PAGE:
Under the Spanish Presidency of the EU in 2002, the Barcelona Process managed to lay the first bricks of the institutional architecture of the Euro-Mediterranean Partnership, beyond ministerial or sectoral conferences and meetings of senior officials. Indeed, the Declaration from the 5th Euromed Conference in 2002 provided for the creation of three institutions: in the political sphere, the Euro-Mediterranean Parliamentary Assembly; in the cultural sphere, the Anna Lindh Foundation for the Dialogue between Cultures; and, finally, in the economic sphere, the Facility for Euro-Mediterranean Investment and Partnership (FEMIP), which, whilst not an institution per se, must be considered as such, as we continue to believe that it should ultimately be transformed into a genuine Euro-Mediterranean Development Bank.
2005-2008: Consolidation of the Euro-Mediterranean Partnership
Beginning in 2005, the Barcelona Process was reinforced by two new initiatives: the European Neighbourhood Policy (ENP), launched in 2003 by the then-President of the European Commission, Romano Prodi, and the Union for the Mediterranean (UfM), promoted by the French President Nicolas Sarkozy, building on his speech in Toulon in February 2007. These two new initiatives reinforced the Euro-Mediterranean Partnership both bilaterally (the ENP) and multilaterally (the UfM).
Although conceived of between 2003 and 2004, the ENP was not implemented until 2005-2007. This new initiative, which drew its inspiration from the successes of the EU enlargement, emerged as a response to the largest enlargement process in the EU’s history, that of 2004. With the accession of the Czech Republic, Estonia, Cyprus, Latvia, Lithuania, Hungary, Malta, Poland, Slovakia and Slovenia, the EU’s borders were pushed eastward and the European Commission decided to establish a policy based on a pre-accession strategy with some of its new neighbours. The ENP offers Mediterranean partners ‘everything but the institutions’, that is, access to the Community market and participation in European agencies, but not in the EU institutions (although the possibility that a neighbour country meeting the provisions of the Treaty might work out a different type of relation with the EU has not been ruled out). According to the strategy document A Strong European Neighbourhood Policy, dated 5 December 2007, ‘The Euro-Mediterranean Partnership remains a cornerstone for the EU’s interaction with its southern neighbours. The ENP and the Euro-Mediterranean Partnership are mutually reinforcing: the bilateral frameworks of the ENP are better suited to promoting internal reforms, while the Euro-Mediterranean cooperation framework provides the regional context.’
One of the contributions of the ENP to the Euro-Mediterranean Partnership was the European Neighbourhood and Partnership Instrument (ENPI), a financial instrument that replaced the MEDA and TACIS Programmes on 1 January 2007. In contrast to the MEDA I (1995-2000) and MEDA II (2000-2006) programmes, the ENPI offers a single instrument for partners countries from the east and south and improvements in the management and disbursement of funds, as it is intended to be more flexible. As under the former MEDA programme, the new funds are allocated above all to the bilateral modernisation programme agreed with each country under its respective Action Plan and likewise aim to improve cross-border cooperation (CBC) (cooperation across the EU’s land and sea borders) with a view to assembling a ‘ring of friends’ from the EU and its neighbours and thereby turning the dividing lines between the them into lines for regional cooperation. What makes CBC unique is that third-party Mediterranean countries can access CBC programmes that are not only funded under the ENPI but also, potentially, through the EU’s structural funds. These funds have proven to be particularly effective for the development of the EU’s newest member states.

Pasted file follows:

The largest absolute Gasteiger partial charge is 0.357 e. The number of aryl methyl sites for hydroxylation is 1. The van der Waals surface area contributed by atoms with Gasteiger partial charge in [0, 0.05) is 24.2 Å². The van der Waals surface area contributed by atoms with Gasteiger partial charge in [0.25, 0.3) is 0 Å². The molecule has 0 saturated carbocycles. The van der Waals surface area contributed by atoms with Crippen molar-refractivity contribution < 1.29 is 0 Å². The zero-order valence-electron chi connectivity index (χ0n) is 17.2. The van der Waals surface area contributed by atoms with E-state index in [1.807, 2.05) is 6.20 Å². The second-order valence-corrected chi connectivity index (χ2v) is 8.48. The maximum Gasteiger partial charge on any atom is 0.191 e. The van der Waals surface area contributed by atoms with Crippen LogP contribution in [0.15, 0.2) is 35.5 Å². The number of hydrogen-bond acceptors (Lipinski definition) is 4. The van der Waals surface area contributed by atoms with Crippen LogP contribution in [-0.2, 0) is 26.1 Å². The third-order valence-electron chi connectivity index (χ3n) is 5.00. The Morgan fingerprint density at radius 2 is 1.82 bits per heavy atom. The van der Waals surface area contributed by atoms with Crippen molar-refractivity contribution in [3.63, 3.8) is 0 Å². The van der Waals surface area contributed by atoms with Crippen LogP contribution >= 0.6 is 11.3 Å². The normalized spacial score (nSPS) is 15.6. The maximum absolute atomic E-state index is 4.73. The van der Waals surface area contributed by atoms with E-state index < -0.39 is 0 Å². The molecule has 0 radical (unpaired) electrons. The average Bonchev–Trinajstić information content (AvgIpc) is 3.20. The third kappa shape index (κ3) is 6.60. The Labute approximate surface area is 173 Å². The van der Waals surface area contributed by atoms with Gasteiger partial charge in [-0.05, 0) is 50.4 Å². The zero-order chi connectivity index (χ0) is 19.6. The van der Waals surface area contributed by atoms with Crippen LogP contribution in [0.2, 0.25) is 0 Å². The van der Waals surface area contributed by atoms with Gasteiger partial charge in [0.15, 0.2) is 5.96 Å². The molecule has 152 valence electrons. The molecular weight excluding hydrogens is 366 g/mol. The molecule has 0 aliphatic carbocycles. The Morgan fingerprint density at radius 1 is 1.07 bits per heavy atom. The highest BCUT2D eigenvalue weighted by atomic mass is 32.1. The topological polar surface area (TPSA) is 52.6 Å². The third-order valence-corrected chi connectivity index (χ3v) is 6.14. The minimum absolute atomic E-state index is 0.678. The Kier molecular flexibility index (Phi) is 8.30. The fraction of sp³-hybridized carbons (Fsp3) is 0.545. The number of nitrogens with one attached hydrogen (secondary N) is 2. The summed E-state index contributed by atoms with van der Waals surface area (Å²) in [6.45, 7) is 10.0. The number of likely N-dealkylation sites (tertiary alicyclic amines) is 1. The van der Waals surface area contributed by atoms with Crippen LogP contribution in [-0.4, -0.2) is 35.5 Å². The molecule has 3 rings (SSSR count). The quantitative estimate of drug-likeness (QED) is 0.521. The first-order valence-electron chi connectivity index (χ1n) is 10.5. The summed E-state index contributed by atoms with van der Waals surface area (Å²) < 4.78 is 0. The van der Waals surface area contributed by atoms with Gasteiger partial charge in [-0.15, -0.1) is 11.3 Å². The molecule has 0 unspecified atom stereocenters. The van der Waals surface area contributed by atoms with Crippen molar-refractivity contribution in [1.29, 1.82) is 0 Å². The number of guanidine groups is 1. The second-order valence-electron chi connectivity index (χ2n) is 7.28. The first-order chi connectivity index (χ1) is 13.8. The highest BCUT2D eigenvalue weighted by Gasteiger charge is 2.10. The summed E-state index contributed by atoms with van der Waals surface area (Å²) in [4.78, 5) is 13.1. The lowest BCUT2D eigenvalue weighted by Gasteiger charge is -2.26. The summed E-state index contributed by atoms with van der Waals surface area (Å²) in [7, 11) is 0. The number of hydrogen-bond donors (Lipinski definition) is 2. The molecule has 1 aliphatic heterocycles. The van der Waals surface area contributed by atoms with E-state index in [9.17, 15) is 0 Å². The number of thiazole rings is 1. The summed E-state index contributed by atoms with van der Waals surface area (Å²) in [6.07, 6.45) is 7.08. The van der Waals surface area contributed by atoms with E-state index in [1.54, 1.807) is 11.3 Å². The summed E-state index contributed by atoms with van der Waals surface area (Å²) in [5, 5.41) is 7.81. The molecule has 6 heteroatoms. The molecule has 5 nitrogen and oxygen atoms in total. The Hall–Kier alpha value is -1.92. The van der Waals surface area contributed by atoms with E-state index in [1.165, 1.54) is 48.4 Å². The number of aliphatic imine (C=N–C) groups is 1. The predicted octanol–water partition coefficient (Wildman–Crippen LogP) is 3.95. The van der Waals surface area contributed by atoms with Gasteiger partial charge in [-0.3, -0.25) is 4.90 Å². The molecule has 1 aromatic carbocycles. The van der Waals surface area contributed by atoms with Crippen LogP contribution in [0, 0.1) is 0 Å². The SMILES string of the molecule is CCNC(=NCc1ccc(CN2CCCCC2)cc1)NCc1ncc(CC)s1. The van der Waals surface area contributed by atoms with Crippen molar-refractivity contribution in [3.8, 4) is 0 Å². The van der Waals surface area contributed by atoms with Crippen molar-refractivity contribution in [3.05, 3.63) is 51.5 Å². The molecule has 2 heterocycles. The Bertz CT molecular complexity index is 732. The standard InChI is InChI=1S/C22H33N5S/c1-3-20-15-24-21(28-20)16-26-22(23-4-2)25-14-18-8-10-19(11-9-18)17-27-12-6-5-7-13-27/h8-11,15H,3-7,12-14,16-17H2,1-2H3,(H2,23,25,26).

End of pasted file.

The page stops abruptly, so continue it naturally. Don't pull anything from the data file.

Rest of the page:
In addition to the ENPI funds, the Commission offers partner countries the pre-accession technical assistance previously offered solely and exclusively to EU candidate countries to help them adopt the Community acquis. This is the case of the Technical Assistance and Information Exchange (TAIEX) instrument and twinnings between the local, regional or national governments of EU member states and those of third-party Mediterranean countries.
At the Paris Summit on 13 July 2008, the Mediterranean Union launched by the French President Nicolas Sarkozy in February 2007 became the Barcelona Process: Union for the Mediterranean. At the Marseilles Ministerial Conference, held on 4 November of the same year, it became, simply, the Union for the Mediterranean. What should have been a new Mediterranean policy to replace a Barcelona Process considered anaemic by some due to its lack of results ended up pushing the Euro-Mediterranean Partnership far past the classic period of the Barcelona Process. The result could not have been otherwise. The considerable involvement of the European Commission and EU member states in the Barcelona Process was motivated by reasons that went beyond cooperation and solidarity with Southern Europe. Indeed, countries such as Germany and those of Northern Europe had become deeply convinced of their direct interest in maintaining a region of peace and shared prosperity in the Mediterranean. Over the course of the decade, issues such as terrorism, migratory flows, intercultural dialogue (as a result of the Mohammed cartoons) and the trade interests of third-party Mediterranean countries had fostered interest and concern for Mediterranean stability in Northern Europe. Therefore, no new framework for cooperation could be created that would exclude northern countries from the Euro-Mediterranean Partnership. In a word, the French plan for the Mediterranean Union could not ignore non-Mediterranean Europe simply because of its lack of coastlines on the Mare Nostrum.